Wednesday, 28 September 2011

My Designersblock 2011 highlights

This years Designersblock, part of the London Design Festival, was held in the Farmiloe Building in Clerkenwell last week. As well as the Puff Up Shop and workshops run by Puff & Flock, my other highlights also included....

Elisabeth Beucher's Siamese Twins costumes:

Originally introduced by Elisabeth Beucher (of Puff & Flock) at the V & A last year, costumes such as the one pictured were just as popular with the visitors as they were for us Puff & Flock interns! It was great fun to see the public's reaction to them, especially in the busy Private View.


This design collective are all graduates from the same MA Textiles Futures course at Central Saint Martins previously attended by all of the Puff & Flock designers. POSTextiles hosted an interesting debate and kicked off the first of the workshops organised by Puff & Flock last week. POSTextiles' extensive research and practice has included the study of nanotechnology and microbiology. Pictured here is the work of Natsai Chieva (above) & Ann-Kristin Abel (below).

Design in Science from Cambridge University:

The Design in Science project is a collaboration between scientists and designers at Cambridge University. Using Biophotovoltaic technology they create energy from the photosynthesis of living organisms, such as the moss used to power the digital clock above and The Moss Table (below).

Yung Kyoo Kim's furniture design:

The seat above can be adjusted to sit or lie down on so that its design fits the contours of the body. The table below can take the form of different shapes depending on the shape of the glass table top that could be placed on it.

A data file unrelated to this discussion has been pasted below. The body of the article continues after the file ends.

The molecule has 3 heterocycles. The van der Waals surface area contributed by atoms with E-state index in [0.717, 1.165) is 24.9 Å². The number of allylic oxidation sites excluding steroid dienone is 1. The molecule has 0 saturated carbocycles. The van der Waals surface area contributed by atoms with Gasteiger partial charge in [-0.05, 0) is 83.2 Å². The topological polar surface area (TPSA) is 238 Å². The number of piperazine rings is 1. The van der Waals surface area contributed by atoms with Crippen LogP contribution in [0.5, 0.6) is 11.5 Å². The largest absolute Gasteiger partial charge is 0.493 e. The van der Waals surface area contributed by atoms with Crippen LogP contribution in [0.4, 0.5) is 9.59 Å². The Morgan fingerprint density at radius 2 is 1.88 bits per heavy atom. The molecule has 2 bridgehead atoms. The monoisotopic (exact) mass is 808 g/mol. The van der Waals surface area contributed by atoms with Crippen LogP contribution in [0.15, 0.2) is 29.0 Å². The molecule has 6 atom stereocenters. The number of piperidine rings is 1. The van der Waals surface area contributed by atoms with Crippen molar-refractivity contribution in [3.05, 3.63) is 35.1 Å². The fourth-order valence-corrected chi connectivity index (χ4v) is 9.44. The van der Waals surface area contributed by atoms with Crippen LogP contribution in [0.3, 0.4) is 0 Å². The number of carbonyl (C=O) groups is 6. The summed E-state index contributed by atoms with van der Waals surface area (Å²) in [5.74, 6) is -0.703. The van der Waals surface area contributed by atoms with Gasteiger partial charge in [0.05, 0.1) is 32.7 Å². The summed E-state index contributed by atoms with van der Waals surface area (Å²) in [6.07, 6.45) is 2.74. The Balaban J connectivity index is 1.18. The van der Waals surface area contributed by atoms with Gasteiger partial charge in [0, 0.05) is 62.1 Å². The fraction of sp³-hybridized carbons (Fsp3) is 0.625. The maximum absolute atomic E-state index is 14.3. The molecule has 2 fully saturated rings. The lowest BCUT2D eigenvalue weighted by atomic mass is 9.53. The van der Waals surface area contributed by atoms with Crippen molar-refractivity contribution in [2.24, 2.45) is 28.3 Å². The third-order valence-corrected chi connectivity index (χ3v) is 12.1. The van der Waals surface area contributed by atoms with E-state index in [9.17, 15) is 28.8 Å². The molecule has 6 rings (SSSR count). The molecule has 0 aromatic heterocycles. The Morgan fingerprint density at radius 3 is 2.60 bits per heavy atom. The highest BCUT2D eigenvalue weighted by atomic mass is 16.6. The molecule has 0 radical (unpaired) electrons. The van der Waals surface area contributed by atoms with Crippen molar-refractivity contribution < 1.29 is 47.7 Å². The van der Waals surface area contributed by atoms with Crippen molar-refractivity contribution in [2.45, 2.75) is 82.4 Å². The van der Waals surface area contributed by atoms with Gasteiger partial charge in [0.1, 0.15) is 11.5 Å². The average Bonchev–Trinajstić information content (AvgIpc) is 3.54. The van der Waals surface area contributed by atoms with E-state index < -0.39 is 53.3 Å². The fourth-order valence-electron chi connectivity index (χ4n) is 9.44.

Lukas Dahlen of ung8:

I like the way that the blown glass of Lukas Dahlen's light looks as though it still continues to melt into the wooden legs. When you get close to it you can see the burn marks on the wood around the glass, that adds to this effect.

Nadine Spencer's A World of Yesterday's Tomorrows:

This beautiful light is made of hand and laser cut pieces of mountboard that were screen printed on using mixed media. The mirror below it further enhanced its eye-catching effect.

SAFGOS STUDIO's bicycle:

This bicycle that was used as a piece for their show mainly to exhibit the designs on its handlebars is actually quite interesting in its own right too. It was found buried in a field, so its extremely rusty. I like the fragility of parts of it, such as the wheel spokes.

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